Even this didn’t make the slightest difference. Two years later, the issue was up before the Supreme Court again in Ex. Capt Harish Uppal v. Union of India[(2003) 2 SCC 45] compelling the court to repeat itself. It said that “It is the duty of every Advocate who has accepted a brief to attend trial, even though it may go on day to day for a prolonged period. …a lawyer who has accepted a brief cannot refuse to attend Court because the Bar Association gives a boycott call.” It also said that “lawyers have no right to go on strike or give a call for boycott, not even on a token strike. The protest, if any is required, can only be by giving press statements, TV interviews carrying out of the Court premises banners and/or placards, wearing black or white or any colour arm bands, peaceful protest marches outside and away from Court premises, going on dharnas or relay facts etc. That was by no means the last of it. It added for good measure that “no Bar Council or Bar Association can permit calling of a meeting for purposes of considering a call for strike or boycott and requisition, if any, for such meeting must be ignored.” It warned defaulters of dire consequences thus: “if a lawyer… abstains from attending Court due to a strike call, he shall be personally liable to pay costs which shall be addition to damages which he might have to pay his client for loss suffered by him. Can any message be clearer than this?

Significantly, the court made one exception. It condoned strikes “only in the rarest of rare cases where the dignity, integrity and Independence of the Bar and/or the Bench are at stake”. It said that only the court could decide whether any issue fit this category of rarity, for which purpose, the President of the Bar must first consult the Chief Justice before the call to strike can be given.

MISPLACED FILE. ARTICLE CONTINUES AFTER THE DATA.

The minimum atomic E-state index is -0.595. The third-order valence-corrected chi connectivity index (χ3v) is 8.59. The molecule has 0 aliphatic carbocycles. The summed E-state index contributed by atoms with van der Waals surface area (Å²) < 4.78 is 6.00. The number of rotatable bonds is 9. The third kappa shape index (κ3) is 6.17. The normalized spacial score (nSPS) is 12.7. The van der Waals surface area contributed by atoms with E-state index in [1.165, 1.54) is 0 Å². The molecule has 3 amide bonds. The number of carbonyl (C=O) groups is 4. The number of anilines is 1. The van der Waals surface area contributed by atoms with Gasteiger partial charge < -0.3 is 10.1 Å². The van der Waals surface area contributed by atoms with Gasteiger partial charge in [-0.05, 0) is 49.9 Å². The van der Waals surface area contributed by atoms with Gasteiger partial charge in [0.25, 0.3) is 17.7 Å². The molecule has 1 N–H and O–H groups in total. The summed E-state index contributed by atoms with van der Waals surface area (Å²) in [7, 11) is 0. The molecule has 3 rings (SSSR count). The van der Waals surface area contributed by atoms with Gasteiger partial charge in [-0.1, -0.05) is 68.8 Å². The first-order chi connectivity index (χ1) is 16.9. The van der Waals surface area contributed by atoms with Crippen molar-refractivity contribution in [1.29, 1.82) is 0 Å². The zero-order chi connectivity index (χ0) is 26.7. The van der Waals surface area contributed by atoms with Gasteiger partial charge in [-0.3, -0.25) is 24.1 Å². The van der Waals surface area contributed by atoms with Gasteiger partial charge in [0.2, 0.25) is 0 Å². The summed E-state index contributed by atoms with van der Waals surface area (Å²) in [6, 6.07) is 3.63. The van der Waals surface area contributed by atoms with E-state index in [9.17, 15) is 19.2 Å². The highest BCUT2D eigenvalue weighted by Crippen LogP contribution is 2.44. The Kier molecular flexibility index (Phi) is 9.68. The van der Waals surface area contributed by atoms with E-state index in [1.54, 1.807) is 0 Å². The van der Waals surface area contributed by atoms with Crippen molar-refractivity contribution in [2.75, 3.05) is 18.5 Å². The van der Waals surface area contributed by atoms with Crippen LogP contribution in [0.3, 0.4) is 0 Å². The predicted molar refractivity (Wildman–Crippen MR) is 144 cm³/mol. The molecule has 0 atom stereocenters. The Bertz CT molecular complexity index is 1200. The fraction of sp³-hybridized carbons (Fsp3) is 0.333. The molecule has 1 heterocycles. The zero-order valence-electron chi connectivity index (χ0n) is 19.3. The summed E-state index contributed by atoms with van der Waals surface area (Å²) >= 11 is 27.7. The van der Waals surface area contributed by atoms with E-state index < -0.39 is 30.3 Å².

Given the forthright nature of the ruling, we could have expected the reality on the ground to change. No such luck. Strikes continued from time to time, till PIL activists Common Cause decided to do something about it. The facts were plain enough. The Bar Association called a strike. Some lawyers said they would not abstain from work. Bar Association officers threatened these lawyers with suspension of their memberships to the Bar. Was this contempt of court? The Supreme Court had its opportunity to change the history of India’s Bar.

In Common Cause v. Union of India [(2006) 9 SCC 295], the Supreme Court reiterated the legal position, but did not then pull the trigger. Instead it passed the buck, ruling that it is for the Bar Council of India (which regulates lawyers) to take disciplinary action against lawyers. It said it was the duty of every advocate to bodily ignore a call for a strike. Finally, it ordered that “a committee be constituted in that behalf to suggest steps to be taken to prevent such boycott or strike”. I need not tell you why commissions of inquiry and committees are appointed or what happens to their recommendations, if such recommendations ever do get made. A potentially defining moment ended in a tragic damp squib. The cynic could credibly argue that the legal community is considerably better at delivering honour-and-probity homilies to other than it is at putting its house in order.

For my money though, what leaves me most flummoxed is the radical transformations that has occurred in our society in the way we view our relationship to our fellowmen. For 5000 years, we have believed that the individual is defined, not by his rights, but by his duties, or more properly his path of righteousness a.k.a dharma. How this has transformed in less than 50 years into an overwhelming environment of rights and entitlements is quite the untold story. Perhaps our quest for a society grounded in liberal humanism is at the heart of it. When we wrote our constitution, we conferred rights on individuals, rights that we had thus far never publicly acknowledged. Laudable as these goals were, what we have actually achieved is a kind of “transfer of traditional paradigms” into our new liberal landscape. All at once, the caste based war for privilege we have witnessed throughout our long history has manifested itself in the attitudes of these new communities our constitutional structure has helped created. Lawyers are merely one such powerful community. But then, that is another train of thought, with its own devil in the Fineprint.

Originally published on May 20, 2015 in Businessworld